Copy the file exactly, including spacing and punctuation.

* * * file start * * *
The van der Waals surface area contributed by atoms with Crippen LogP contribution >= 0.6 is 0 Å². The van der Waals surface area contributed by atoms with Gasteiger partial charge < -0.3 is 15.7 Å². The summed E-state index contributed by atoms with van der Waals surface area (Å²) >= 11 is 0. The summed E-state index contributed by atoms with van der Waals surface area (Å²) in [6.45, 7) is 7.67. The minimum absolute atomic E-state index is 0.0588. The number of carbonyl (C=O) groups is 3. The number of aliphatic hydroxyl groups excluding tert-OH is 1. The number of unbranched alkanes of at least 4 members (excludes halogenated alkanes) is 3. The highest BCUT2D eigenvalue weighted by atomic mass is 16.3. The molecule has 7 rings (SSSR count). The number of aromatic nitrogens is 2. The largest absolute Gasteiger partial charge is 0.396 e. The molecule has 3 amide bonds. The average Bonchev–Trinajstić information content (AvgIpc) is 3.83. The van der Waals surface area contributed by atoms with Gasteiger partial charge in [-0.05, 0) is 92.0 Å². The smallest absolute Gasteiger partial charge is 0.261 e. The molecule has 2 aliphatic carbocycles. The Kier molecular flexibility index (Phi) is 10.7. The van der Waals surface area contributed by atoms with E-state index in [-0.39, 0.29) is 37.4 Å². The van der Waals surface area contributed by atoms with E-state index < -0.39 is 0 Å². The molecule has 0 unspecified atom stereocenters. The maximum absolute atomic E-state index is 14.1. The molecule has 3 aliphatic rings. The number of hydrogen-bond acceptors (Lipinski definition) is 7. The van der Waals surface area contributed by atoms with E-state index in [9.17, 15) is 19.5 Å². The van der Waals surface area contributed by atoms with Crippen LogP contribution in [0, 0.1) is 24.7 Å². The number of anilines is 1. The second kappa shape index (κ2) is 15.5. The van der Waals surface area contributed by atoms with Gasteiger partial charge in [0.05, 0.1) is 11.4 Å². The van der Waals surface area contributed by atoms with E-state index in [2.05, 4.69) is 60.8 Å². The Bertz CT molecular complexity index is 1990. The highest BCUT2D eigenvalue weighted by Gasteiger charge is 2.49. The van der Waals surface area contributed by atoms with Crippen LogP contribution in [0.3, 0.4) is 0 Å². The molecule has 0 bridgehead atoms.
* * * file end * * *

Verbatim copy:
The van der Waals surface area contributed by atoms with Crippen LogP contribution >= 0.6 is 0 Å². The van der Waals surface area contributed by atoms with Gasteiger partial charge < -0.3 is 15.7 Å². The summed E-state index contributed by atoms with van der Waals surface area (Å²) >= 11 is 0. The summed E-state index contributed by atoms with van der Waals surface area (Å²) in [6.45, 7) is 7.67. The minimum absolute atomic E-state index is 0.0588. The number of carbonyl (C=O) groups is 3. The number of aliphatic hydroxyl groups excluding tert-OH is 1. The number of unbranched alkanes of at least 4 members (excludes halogenated alkanes) is 3. The highest BCUT2D eigenvalue weighted by atomic mass is 16.3. The molecule has 7 rings (SSSR count). The number of aromatic nitrogens is 2. The largest absolute Gasteiger partial charge is 0.396 e. The molecule has 3 amide bonds. The average Bonchev–Trinajstić information content (AvgIpc) is 3.83. The van der Waals surface area contributed by atoms with Gasteiger partial charge in [-0.05, 0) is 92.0 Å². The smallest absolute Gasteiger partial charge is 0.261 e. The molecule has 2 aliphatic carbocycles. The Kier molecular flexibility index (Phi) is 10.7. The van der Waals surface area contributed by atoms with E-state index in [-0.39, 0.29) is 37.4 Å². The van der Waals surface area contributed by atoms with E-state index < -0.39 is 0 Å². The molecule has 0 unspecified atom stereocenters. The maximum absolute atomic E-state index is 14.1. The molecule has 3 aliphatic rings. The number of hydrogen-bond acceptors (Lipinski definition) is 7. The van der Waals surface area contributed by atoms with E-state index in [9.17, 15) is 19.5 Å². The van der Waals surface area contributed by atoms with Crippen LogP contribution in [0, 0.1) is 24.7 Å². The number of anilines is 1. The second kappa shape index (κ2) is 15.5. The van der Waals surface area contributed by atoms with Gasteiger partial charge in [0.05, 0.1) is 11.4 Å². The van der Waals surface area contributed by atoms with E-state index in [2.05, 4.69) is 60.8 Å². The Bertz CT molecular complexity index is 1990. The highest BCUT2D eigenvalue weighted by Gasteiger charge is 2.49. The van der Waals surface area contributed by atoms with Crippen LogP contribution in [0.3, 0.4) is 0 Å². The molecule has 0 bridgehead atoms.